Kalki is the tenth avatar of Hindu god Vishnu to end the 'Kali Yuga'. When you walk into a film with the same title, you would know exactly what to expect. So a movie that has Tovino Thomas – that too as a cop – can tread towards one's expected notions.
The movie opens with Nanjankotta village and an election that will decide its fate. Having more goons than ordinary people, Nanjankotta, is ruled by a political party - DYP - and its head Amarnath (Sivjith) and his brother Appu (Vini Viswalal). Hence the policemen at the 'janamaithri' police station do not have much work. When the Sub-Inspector at the station commits suicide, there arrives another cop – K - played by Tovino Thomas.
Unlike other cop movies, Kalki doesn't reveal Inspector K's whereabouts. Debutante Praveen Prabharam's making style has a freshness over the storyline. The screenplay, written by Praveen and Sujin Sujathan, resembles that of typical mass movies but had ample entertaining factors.
Well, the highlight here is the performance and technical aspects. Jakes Bejoy's background score is excellent and cinematographer Gautham Shankar holds his frames at a fast pace.
The K Swag teaser, which is available online, may bring back the memories of Duraisingam from the 'Singham' series. "Everybody rejoices, man on a mission”, a line from the song and you see, it takes sometime for Inspector K to get there. The colour pattern and pumping background score elevated the mood each time the protagonist did something.
This is the first time that Tovino is seen in a complete action avatar and he does justice to it. His looks and his stunts are commendable and he has a charm in uttering those furious dialogues. Tovino can set his own swag style and it is quite evident from the cheers he received in the theater.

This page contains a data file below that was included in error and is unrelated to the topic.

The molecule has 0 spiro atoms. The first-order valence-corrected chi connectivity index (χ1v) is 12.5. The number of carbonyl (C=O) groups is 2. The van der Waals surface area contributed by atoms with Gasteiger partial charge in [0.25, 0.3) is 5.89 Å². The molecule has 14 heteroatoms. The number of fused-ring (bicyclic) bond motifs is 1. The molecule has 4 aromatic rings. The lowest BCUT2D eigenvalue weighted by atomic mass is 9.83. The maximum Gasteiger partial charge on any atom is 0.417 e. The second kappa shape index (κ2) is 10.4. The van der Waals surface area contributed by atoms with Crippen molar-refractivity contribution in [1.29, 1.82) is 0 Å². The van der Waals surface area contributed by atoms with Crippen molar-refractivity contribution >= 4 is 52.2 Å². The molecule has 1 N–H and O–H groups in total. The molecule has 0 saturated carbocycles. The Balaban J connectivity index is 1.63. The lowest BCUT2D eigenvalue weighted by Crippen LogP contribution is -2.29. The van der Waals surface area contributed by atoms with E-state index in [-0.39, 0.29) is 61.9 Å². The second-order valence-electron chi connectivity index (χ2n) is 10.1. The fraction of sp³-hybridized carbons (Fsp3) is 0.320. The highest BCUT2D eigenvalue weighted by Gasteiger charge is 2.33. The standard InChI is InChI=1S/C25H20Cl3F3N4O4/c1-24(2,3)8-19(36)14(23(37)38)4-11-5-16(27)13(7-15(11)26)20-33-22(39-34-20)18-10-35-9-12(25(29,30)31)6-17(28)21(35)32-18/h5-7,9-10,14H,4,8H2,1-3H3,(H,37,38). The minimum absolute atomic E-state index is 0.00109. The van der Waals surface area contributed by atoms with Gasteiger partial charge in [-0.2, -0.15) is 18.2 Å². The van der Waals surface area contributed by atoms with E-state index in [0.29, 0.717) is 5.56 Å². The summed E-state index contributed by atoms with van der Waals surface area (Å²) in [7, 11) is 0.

Though the cops - Sudeesh, James Elia and others – performed well, Dheeraj Denny's performance needs special mention. Saiju Kurup, KPAC Lalitha, Aparna Nair, Samyuktha Menon, Shivjith, Vini, Harish Uthaman deliver neat performances. Even as Samyukta is mentioned as the female lead, her character as Dr Sangeetha is barely explored. But there seems to be a struggle with the dubbing and dialogue delivery of the villain gangs giving an artificial treatment to the whole scenario. The scene where the villain arrives in shirtless six-pack may even remind one of Unni Mukundan from Michael.
The script threw light on several humorous situations and it could have been more interesting if it is weaved well into the storyline. Though entertaining, Kalki did had the potential to be the best provided it was made more engaging.
It's just once in a while that a Malayalam movie comes in this genre and Kalki gets a thumps up in that aspect. As Singam had part 2 and part 3, we can't help but wonder if there will be sequels to Kalki!